Vladimir Putin has been a controversial figure for some time, especially in the West, notwithstanding the current situation in Ukraine and its long build-up. In 2015, Putin ordered military intervention in the Syrian civil war, and in 2016 Russia was implicated by the US intelligence community in tampering with the US Presidential Election.
It is also widely acknowledged that Putin has murdered and attempted to murder his opponents, irrespective of where they might reside in the world: think Litvinenko and Skripal to name only two. Now that Russia has finally and openly instigated an attempt to the takeover of a sovereign nation, the impact on ESG for corporates and trade will likely be considerable.
As pointed out by Bloomberg’s Saijel Kishan, on the very same morning that Vladimir Putin had his troops cross the border into Ukraine and kick off one of the most significant military operations in Europe since the Second World War, the people overseeing the $5 billion pension fund for the Church of England decided – perhaps at long last - it was time to shed their portfolio of Russian investments.
Certainly, in and around that time, there were still entities interested in purchasing those assets and, by the 1st March, $11 million – their stake – had been offloaded. Equally, BP Plc until recently owned a stake in Rosneft PJSC, a Russian energy company with a somewhat dubious environmental track record.
At around the end of February, the British Government finally pressured BP to sell the holding because of the now political and social consequences of being linked to Russia and its regime. Another recent example of financial divesting in the new moral economic climate is that of DWS Group.
It is around 80% owned by Deutsche Bank AG and recently stated that it won’t make any new investments in Russian securities indefinitely and plans to suspend the subscription of any new shares that have significant exposure to Russia.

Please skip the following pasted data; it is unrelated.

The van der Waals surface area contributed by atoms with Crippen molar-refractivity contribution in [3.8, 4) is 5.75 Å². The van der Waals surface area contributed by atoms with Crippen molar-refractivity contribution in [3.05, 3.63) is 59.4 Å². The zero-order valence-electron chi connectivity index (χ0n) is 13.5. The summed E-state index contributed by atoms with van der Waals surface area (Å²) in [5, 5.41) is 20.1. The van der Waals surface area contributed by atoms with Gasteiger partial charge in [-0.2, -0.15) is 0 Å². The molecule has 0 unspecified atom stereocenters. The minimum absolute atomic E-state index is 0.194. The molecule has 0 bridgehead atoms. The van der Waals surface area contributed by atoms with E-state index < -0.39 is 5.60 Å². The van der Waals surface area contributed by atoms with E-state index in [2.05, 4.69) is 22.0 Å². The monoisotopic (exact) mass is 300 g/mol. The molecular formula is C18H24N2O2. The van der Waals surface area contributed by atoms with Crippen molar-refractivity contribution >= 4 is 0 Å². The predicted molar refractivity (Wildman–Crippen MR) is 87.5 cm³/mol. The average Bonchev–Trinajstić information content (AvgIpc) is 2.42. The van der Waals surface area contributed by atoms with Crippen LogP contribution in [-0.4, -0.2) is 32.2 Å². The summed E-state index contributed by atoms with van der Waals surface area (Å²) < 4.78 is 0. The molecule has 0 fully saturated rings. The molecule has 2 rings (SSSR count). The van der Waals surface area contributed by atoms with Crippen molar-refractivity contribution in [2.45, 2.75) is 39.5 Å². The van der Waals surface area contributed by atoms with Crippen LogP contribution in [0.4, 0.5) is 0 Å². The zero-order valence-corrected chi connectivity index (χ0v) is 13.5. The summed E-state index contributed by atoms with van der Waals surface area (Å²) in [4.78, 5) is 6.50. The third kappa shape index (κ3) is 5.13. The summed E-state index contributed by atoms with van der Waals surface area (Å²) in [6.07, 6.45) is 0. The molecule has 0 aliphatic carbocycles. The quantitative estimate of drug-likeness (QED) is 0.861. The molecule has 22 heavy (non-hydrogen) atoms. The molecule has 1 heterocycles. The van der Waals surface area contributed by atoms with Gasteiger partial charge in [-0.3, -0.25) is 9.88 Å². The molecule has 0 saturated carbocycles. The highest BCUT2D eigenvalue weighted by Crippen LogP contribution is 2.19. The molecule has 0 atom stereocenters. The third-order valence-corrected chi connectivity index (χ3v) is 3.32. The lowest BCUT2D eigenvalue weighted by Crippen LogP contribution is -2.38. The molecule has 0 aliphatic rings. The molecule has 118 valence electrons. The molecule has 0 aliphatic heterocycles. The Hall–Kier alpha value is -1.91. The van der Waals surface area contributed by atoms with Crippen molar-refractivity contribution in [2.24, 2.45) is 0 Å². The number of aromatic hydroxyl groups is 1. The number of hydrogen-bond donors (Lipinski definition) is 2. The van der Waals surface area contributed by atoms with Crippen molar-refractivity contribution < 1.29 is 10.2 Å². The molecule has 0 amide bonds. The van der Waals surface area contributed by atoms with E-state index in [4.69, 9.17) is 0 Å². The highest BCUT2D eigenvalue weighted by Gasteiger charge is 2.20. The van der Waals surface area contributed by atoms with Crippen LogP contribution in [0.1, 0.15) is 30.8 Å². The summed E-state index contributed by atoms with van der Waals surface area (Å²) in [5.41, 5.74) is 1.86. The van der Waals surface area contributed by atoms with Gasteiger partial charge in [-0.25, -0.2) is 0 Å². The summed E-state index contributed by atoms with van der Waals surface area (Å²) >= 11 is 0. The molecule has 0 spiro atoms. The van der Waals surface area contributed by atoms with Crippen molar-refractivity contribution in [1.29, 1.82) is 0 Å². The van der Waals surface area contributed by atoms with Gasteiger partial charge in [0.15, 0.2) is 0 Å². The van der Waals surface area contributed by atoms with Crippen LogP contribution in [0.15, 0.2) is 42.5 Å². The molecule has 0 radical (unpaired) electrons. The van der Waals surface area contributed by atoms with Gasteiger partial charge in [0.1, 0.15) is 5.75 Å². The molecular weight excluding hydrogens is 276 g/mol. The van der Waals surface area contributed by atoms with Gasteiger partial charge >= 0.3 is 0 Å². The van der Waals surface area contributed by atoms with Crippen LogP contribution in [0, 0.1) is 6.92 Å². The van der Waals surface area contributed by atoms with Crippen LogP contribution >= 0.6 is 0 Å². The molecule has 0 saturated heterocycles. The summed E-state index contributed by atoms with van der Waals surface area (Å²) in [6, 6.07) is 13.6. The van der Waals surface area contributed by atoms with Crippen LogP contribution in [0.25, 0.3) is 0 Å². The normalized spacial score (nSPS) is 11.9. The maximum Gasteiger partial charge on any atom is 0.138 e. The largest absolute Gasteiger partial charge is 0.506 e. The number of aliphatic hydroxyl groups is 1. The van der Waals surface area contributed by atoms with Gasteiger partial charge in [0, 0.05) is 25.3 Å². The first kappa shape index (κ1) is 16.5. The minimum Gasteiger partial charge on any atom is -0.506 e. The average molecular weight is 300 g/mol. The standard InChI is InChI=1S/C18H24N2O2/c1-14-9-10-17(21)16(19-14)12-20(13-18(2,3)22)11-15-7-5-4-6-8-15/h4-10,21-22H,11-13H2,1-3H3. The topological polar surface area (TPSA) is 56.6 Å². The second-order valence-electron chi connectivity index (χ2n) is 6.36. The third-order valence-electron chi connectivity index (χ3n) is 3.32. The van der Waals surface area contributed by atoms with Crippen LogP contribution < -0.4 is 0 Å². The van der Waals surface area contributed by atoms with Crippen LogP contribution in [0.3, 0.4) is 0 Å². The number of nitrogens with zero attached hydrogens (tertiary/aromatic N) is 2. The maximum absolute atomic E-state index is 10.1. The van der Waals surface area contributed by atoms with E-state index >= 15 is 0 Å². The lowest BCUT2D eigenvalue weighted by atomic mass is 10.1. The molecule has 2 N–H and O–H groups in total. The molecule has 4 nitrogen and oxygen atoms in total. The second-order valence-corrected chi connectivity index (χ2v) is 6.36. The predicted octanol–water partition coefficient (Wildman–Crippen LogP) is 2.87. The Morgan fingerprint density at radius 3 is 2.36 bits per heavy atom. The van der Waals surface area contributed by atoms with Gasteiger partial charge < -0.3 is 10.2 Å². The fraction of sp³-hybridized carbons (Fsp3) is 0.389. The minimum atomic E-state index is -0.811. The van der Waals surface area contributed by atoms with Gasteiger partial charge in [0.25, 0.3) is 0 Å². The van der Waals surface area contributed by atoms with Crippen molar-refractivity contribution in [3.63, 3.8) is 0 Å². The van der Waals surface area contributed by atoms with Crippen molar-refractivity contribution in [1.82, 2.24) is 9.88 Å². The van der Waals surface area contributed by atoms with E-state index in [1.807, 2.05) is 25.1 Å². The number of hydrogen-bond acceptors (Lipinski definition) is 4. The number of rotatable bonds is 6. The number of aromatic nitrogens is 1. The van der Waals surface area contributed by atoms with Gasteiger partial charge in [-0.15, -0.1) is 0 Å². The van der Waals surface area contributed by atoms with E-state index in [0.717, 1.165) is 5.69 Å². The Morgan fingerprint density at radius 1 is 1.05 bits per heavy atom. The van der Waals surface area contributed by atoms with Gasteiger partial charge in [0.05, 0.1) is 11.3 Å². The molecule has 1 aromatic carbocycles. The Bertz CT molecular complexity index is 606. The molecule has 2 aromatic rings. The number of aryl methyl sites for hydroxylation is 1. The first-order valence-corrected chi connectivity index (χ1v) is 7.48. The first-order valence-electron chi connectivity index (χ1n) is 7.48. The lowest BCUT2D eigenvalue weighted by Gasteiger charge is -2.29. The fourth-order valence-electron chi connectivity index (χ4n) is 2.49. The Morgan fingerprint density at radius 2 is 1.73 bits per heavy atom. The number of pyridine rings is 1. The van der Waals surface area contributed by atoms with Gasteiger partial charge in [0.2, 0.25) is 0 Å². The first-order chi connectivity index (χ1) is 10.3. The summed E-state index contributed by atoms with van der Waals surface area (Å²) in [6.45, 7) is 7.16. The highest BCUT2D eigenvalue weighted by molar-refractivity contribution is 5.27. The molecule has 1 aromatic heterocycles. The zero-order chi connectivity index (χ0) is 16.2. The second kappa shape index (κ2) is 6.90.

In fact, Moisson for the Financial Times in March wrote in an article about how asset managers and data analytics firms have failed in their duty to assess ESG risk regarding Russia. It is difficult to see this as being anything other than true: if ESG requires due diligence from businesses to fully assess risk and social standing, one wonders how any organization can have continued to do business in or with Russia for so long.
Some quarters have in fact been surprised at how long severe sanctions against Russia have taken. After all, Putin sent troops into Crimea as long ago as 2014 and his track record for perceived international violations and murder is a long one. In particular, in the case of the attempted murder of
an ex-Russian military officer called Sergei Skripal in Salisbury, England in 2018 (as well as his daughter Yulia). According to the Organization for the Prohibition of Chemical Weapons, the two were poisoned with a Russian-developed nerve agent called Novichok. Establishing that ultimate culpability for the assault was high up in the Russian government, it became clear that at the very least the UK had to take some steps against Putin.
As set out by the BBC these were to expel 23 UK-residing Russian diplomats who were undeclared intelligence officers, increased checks on private flights, customs, and freight, and Russian state asset freezing where there was evidence it could be used to threaten UK nationals or residents, Ministers and Royals to boycott the 2018 FIFA Russian World Cup, the suspension of high-level bilateral contacts between the UK and Russia, and plans to consider new laws to increase defenses against “hostile state activity.”